But over Christmas people from up to three households will be allowed to congregate together in "social bubbles" between December 23 and 27, unlike the rest of the UK.
The first week of the measures will see the toughest lockdown yet in Northern Ireland, with a form of curfew in operation from 8pm, shops closed from that time and all indoor and outdoor gatherings prohibited until 6am.
Non-essential retail will close throughout the six weeks, as will close contact services. Hospitality outlets will be limited to takeaway services.
Organised sport will also be banned, with elite sport included in the prohibition for the first week.
The latest rules in Northern Ireland are here.
Can I travel between tiers over Christmas?
A cross-border travel ban between Scotland and England has been in place in recent weeks but it was due to be lifted for five days from Dec 23.
Nicola Sturgeon has now extended that ban over Christmas, saying she was "very, very sorry" but it was needed to prevent any more of the new strain entering the country.
Wales, too, has re-entered a national lockdown that bans incoming and outgoing travel.
As for individual countries, each nation has different regulations once travellers arrive at their destination. In England, you should follow the rules of the tier in the area you are visiting.
Within a Tier 4 area people can only leave home for work, education or the limited number of other legally permitted reasons.
Residents are encouraged to keep their travel local, reduce their number of journeys and avoid leaving their village, town or city area.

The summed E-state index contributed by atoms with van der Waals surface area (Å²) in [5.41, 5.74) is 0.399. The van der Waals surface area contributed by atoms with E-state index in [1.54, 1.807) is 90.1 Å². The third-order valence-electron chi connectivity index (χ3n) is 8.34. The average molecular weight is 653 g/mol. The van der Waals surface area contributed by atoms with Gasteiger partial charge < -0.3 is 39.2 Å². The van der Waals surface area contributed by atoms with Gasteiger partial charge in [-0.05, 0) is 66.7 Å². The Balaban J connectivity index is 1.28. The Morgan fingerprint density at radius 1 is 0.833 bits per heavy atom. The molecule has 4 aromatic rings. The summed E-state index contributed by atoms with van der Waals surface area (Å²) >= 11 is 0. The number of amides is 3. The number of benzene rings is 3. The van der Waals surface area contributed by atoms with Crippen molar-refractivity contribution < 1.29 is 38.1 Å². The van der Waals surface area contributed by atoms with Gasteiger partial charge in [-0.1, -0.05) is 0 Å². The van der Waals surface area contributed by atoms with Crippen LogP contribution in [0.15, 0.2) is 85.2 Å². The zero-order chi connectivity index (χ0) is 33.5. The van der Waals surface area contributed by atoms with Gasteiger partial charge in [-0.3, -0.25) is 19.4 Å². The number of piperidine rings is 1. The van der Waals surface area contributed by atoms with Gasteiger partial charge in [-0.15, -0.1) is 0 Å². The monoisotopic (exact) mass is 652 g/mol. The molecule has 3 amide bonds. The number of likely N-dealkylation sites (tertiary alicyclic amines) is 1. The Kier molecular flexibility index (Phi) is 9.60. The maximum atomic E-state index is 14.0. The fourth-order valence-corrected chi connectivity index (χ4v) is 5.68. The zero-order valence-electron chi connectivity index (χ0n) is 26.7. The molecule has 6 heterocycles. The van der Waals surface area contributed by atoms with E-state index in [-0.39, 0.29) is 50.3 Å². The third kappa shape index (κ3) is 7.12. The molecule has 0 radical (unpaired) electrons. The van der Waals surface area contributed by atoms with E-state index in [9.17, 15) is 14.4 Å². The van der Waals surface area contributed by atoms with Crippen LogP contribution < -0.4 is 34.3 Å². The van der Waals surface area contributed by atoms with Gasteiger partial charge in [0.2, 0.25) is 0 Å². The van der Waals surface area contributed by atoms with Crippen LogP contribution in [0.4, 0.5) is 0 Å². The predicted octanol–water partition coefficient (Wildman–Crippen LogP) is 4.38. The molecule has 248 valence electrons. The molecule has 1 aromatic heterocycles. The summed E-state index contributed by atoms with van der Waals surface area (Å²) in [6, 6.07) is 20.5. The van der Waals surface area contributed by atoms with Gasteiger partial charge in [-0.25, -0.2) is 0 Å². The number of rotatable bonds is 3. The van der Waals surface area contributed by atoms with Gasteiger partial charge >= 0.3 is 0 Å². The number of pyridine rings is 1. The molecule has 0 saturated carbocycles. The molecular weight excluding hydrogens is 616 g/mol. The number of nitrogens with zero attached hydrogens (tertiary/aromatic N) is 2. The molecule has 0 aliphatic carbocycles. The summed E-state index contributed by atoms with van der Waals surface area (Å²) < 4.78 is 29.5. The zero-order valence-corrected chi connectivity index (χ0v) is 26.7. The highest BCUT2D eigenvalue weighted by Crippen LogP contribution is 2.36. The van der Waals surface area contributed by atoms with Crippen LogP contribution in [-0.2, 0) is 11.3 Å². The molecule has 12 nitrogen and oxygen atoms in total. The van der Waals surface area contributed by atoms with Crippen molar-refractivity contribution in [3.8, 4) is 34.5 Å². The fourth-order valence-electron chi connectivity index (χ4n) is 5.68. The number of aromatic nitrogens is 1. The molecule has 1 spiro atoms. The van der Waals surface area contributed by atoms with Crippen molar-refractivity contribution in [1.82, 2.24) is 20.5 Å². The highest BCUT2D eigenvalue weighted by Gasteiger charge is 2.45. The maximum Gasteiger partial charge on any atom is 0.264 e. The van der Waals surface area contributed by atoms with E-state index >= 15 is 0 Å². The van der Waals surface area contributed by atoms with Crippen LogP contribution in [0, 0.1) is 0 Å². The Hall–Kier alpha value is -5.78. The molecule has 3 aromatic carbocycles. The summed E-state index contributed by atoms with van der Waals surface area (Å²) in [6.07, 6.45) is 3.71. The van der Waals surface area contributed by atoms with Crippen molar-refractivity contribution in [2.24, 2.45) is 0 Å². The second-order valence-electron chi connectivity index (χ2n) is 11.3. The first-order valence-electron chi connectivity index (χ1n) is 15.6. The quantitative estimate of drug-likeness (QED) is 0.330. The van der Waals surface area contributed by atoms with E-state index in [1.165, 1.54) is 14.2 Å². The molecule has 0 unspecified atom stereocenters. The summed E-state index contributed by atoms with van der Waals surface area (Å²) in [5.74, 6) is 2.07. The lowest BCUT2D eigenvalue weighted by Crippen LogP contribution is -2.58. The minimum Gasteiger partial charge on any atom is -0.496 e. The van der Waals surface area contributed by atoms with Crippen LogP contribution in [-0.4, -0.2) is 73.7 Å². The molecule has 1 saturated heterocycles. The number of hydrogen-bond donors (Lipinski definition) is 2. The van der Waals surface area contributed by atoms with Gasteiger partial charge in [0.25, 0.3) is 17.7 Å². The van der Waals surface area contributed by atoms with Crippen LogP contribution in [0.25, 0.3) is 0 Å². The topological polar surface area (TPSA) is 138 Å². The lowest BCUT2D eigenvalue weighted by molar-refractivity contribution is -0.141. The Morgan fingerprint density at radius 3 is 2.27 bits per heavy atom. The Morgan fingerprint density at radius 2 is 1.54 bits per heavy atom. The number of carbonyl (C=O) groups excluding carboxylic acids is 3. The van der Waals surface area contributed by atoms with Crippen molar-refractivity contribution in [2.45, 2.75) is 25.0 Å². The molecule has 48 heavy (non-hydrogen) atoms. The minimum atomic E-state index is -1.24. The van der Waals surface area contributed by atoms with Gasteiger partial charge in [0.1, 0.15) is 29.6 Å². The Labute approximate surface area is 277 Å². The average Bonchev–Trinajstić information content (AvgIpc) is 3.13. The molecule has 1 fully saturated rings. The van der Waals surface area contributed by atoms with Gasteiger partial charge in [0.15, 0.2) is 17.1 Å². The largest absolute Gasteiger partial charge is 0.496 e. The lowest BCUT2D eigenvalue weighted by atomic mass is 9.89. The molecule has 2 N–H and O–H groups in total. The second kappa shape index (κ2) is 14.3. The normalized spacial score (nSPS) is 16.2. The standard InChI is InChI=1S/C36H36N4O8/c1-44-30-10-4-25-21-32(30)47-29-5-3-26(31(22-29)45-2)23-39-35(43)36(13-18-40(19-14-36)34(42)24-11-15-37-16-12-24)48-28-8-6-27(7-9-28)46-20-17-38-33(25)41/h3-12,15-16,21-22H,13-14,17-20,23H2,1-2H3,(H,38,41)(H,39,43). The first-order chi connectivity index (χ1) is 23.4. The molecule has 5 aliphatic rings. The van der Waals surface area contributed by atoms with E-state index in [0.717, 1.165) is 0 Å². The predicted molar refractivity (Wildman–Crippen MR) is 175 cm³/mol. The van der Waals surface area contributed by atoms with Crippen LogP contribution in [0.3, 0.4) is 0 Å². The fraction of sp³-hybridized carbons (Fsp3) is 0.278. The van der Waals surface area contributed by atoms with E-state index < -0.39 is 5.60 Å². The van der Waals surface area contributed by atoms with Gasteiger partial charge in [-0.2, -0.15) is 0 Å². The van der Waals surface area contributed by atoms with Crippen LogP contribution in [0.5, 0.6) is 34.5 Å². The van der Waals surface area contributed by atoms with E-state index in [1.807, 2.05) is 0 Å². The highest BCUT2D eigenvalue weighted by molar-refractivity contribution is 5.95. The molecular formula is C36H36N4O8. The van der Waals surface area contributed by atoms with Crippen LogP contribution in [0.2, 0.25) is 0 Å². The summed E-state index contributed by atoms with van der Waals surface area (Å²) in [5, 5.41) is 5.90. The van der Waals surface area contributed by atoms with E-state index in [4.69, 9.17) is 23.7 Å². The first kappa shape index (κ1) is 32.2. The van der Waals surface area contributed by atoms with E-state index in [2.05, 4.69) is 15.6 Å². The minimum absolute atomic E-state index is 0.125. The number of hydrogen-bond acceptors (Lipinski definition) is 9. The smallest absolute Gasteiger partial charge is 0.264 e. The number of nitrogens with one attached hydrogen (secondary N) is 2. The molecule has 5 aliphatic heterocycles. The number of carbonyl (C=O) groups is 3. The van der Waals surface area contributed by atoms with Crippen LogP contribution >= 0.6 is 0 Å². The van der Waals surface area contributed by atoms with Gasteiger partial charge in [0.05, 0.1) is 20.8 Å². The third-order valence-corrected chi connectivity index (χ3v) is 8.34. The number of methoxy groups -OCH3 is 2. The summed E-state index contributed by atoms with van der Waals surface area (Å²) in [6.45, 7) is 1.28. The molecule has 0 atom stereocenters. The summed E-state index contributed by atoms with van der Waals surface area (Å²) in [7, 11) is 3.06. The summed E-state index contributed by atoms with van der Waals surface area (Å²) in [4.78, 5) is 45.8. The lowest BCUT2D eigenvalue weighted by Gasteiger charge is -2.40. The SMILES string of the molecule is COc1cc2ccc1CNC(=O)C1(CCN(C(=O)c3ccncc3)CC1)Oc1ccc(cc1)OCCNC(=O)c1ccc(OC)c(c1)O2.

Walking and cycling is also recommended, with people advised to avoid public transport at busy times.
You should not leave a Tier 4 area unless for permitted reasons, such as work, education, caring responsibilities, to visit a support bubble or for medical reasons, and someone from a Tier 1, 2 or 3 area should not enter a Tier 4 zone except for the same reasons.
In Scotland, you should also follow the travel advice for the level you are in during the relaxation period. For example, visitors staying in a level 3 area cannot go on an outing to a level 2 area.
Meanwhile, Northern Ireland is negotiating an agreement with Ireland. This suggests travel rules may be the same in every part of the British Isles.
Can I travel abroad over Christmas?
Travel, both domestic and international, is off the cards for the majority of the UK until at least December 30.
Those in Tier 4 are not permitted to leave the country apart from "limited exceptions", such as for work purposes, the prime minister said.
Mr Johnson urged people to "carefully consider whether they need to travel abroad." No outright ban was indicated, as per the first lockdown.
However, the British Government has notified the World Health Organisation about the new strain so that other countries could prevent Britons from travelling there if they wish.
The first to do so was the Dutch government, which banned all passenger flights from Britain until January 1 after finding a case in the Netherlands of the new coronavirus strain.
In the UK, all tiers are being advised to "stay local" by the Prime Minister. In Tier 3, residents were also advised not to travel abroad or to other areas of the UK.
For those who are allowed to leave the country, the green list of travel corridor countries, which Britons can visit without needing to self-isolate upon return, is shrinking, but quarantine will be lifted for those who test negative for Covid-19 on the fifth day of isolation.
Travelling against official government advice is not illegal, but most tour operators will not offer trips to destinations which the Foreign Office (FCO) deems unsafe. In a pandemic, that's just about everywhere - and it does make travel insurance complicated.
If you choose to visit a country to which the FCO advises against travel without invalidating your insurance - here's what you need to know.